Thanks, Jackie. Selfishness seems to blind those who possess. They see no one but themselves. I appreciate your input.

Dora Weithers (author) from The Caribbean on March 04, 2018:

Thanks, Don. Blocking a driveway is considered an obstruction (that is, if you're on the individual's property) but not parking on the street, which is the case for me.

Dora Weithers (author) from The Caribbean on March 04, 2018:

Tim, thanks for your valuable input, including your apologies on behalf of others. "Thoughtless" is a good word to describe these people.

Dora Weithers (author) from The Caribbean on March 04, 2018:

Denise, you raise a good point. It can happen without wilful evil intent; still it could cause a problem. Glad that the resident only raved.

Dora Weithers (author) from The Caribbean on March 04, 2018:

Thanks Ioannis. You may have a point there. We give what we have. Have no respect; give no respect.

Dora Weithers (author) from The Caribbean on March 04, 2018:

Thanks, Glen. Good idea, but I'll have to get permission and don't think the authorities will let me have it permanently. I guess that I can ask.

Dora Weithers (author) from The Caribbean on March 04, 2018:

Thanks, Nikki. It seems that the sign wins the popular vote. I'll look into it.

Dora Weithers (author) from The Caribbean on March 04, 2018:

Thanks, Mary. I understand your suggestion but I just hate for other people to dictate what I do. Will consider it, though.

Dora Weithers (author) from The Caribbean on March 04, 2018:

Thanks, Flourish. I may try that sign after all and hope that it helps.

Dora Weithers (author) from The Caribbean on March 04, 2018:

Thanks, Bill. It seems to me that one alternative to patience will be worry. So I try to stay calm.

Dora Weithers (author) from The Caribbean on March 04, 2018:

Thanks, Louise. I'v thought about that sign, but I have doubts that it will change anything. Still, perhaps I ought to try it.

Jackie Lynnley from the beautiful south on March 04, 2018:

Oh it is so rude of people to do this, like the world was made for them and no one else matters. That is where it is very hard to be that good Christian, isn't it? And it does not even seem wrong! I sometimes hope for the bugger man to get them! Maybe not forever but just enough to teach them a lesson!

Don A. Hoglund from Wisconsin Rapids on March 04, 2018:

I thought it was illegal to block access to driveways and such. At a church I used to go to, we got constant remindeers that we should not block access to driveways across from the church.

Tim Truzy from U.S.A. on March 04, 2018:

It's incredibly rude and thoughtless to be inconsiderate of another human being that way. I like the idea of putting up a "no parking" sign presented by your other readers.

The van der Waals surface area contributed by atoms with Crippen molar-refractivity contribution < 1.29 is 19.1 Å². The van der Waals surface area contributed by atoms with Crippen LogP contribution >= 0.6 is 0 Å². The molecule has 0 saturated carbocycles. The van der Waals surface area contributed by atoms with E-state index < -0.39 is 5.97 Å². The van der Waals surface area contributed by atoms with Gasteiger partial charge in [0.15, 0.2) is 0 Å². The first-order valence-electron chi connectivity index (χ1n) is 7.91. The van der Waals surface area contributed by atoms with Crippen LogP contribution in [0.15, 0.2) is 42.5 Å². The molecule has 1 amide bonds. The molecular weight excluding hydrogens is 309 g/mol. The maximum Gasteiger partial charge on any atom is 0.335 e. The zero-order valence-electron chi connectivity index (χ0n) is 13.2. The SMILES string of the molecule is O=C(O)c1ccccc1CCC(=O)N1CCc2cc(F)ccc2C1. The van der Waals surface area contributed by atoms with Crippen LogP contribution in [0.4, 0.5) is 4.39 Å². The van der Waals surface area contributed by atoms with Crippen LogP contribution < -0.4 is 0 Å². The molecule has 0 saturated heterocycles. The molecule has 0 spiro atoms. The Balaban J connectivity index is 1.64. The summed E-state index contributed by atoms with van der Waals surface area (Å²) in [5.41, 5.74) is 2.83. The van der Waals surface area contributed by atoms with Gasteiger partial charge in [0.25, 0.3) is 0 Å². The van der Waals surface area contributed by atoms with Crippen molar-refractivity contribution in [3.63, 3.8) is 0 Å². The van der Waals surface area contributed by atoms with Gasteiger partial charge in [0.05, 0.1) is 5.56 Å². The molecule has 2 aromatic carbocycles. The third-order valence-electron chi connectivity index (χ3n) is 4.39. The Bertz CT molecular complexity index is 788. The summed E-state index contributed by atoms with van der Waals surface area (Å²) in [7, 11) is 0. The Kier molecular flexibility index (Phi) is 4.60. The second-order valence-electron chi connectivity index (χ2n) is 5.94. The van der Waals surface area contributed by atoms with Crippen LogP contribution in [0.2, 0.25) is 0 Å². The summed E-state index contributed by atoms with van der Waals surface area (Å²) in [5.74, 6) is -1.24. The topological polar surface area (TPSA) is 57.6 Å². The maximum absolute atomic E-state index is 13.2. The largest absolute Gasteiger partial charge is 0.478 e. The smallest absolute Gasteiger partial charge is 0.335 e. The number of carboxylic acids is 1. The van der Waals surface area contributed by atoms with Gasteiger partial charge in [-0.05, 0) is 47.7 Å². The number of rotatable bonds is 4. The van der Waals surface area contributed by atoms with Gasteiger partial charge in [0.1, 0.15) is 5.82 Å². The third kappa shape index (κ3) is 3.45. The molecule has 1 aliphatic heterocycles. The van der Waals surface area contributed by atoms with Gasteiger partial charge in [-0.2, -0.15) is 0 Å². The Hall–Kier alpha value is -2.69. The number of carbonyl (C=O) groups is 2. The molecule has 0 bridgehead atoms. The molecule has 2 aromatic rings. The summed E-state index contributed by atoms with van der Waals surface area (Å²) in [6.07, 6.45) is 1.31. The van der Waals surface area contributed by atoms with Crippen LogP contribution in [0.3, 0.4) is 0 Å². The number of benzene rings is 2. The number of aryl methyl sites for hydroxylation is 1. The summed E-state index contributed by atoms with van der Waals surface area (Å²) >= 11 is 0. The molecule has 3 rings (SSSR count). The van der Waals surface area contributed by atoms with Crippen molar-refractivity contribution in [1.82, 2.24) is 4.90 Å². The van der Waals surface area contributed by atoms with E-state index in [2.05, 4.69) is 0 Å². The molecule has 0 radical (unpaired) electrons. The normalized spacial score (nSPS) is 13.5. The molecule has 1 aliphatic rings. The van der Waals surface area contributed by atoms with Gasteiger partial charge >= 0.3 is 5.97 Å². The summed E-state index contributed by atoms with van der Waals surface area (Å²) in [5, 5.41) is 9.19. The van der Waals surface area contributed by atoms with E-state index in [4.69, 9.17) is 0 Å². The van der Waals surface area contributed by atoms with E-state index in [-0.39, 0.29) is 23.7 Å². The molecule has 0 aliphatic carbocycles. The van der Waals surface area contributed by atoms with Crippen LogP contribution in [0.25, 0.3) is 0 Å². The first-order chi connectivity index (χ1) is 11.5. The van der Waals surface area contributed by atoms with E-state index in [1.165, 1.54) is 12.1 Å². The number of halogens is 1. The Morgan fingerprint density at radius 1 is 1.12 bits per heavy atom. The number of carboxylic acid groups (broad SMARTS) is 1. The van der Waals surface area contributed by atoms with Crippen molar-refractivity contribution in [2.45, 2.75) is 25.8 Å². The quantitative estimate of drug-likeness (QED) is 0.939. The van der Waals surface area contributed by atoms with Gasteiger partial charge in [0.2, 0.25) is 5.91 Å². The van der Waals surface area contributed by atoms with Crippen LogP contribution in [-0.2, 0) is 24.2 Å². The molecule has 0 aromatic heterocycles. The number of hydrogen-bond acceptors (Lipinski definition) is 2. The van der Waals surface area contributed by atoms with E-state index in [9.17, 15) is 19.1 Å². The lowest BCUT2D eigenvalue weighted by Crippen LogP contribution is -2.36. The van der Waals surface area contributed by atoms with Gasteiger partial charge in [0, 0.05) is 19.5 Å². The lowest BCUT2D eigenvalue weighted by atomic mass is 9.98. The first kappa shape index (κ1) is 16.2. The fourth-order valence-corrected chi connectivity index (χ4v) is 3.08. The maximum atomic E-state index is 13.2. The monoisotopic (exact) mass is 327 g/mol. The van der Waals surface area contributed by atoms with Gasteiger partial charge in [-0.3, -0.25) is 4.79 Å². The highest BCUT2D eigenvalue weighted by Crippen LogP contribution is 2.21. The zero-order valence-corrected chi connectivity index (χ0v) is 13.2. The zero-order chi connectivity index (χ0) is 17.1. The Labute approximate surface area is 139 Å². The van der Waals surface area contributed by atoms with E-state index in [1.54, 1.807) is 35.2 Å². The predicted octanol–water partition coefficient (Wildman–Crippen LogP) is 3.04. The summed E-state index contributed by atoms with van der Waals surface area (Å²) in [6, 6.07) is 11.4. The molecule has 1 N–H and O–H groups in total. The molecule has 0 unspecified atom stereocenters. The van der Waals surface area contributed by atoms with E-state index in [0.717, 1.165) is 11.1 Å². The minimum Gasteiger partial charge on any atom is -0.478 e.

Let me offer my apologies for what you had to endure, Ms. Dora. I will pray for those thoughtless souls that didn't care enough about what you were going through to be kind.

I try to practice the inverted Golden Rule: Do not do to others what you would not want done to you.

It makes you consider more the consequences of your actions. Would parking here be a problem for my neighbor?

Thank you for this reminder to be kind and care for your neighbors.



Denise W Anderson from Bismarck, North Dakota on March 04, 2018:

I had an experience where I was the one who inadvertently blocked another's path to the street, and although I had planned to be in the house only for a moment, it was long enough to hear the raving person who came out letting me know I needed to move my vehicle. Since then, I have been much more careful and made sure that where I parked could not be construed to be in front of someone else's path to the street. When we block someone else's path by choice, we need to be prepared for the consequences of doing so!

Ioannis Arvanitis from Greece, Almyros on March 04, 2018:

If you can't respect your neighbor or any other human, if you can't respect the rights and needs of other beings, you will never respect yourself.

Glen Rix from UK on March 04, 2018:

Some people are infuriatingly inconsiderate. In your situation, I would try to source a parking cone.

Nikki Khan from London on March 04, 2018:

There shouldn’t be any patience for such people who don’t care for others.I am with FlourishAnyway and Bill and yes, ‘A Sign’ to tell ‘Do not park here.’

Mary Norton from Ontario, Canada on March 04, 2018:

I will find that annoying as well. When people see it is a gate for a car, the usual thing to do is not park in front of it. I will be furious if I can't get out. Maybe, the best is to park your own car there. I feel bad for you.

FlourishAnyway from USA on March 04, 2018:

I’d put up a sign on the gate that says, “Do not block gate.” I’m with Bill. You have a lot of patience.

Bill Holland from Olympia, WA on March 04, 2018:

Some people are simply thoughtless. Others simply do not care if they inconvenience others...You have much more patience than I have in a situation like that.

Louise Powles from Norfolk, England on March 04, 2018:

Well I think it's rude blocking someone's gate for one thing. There's a lot of notices I see where people say not to block access. Some people are very inconsiderate though.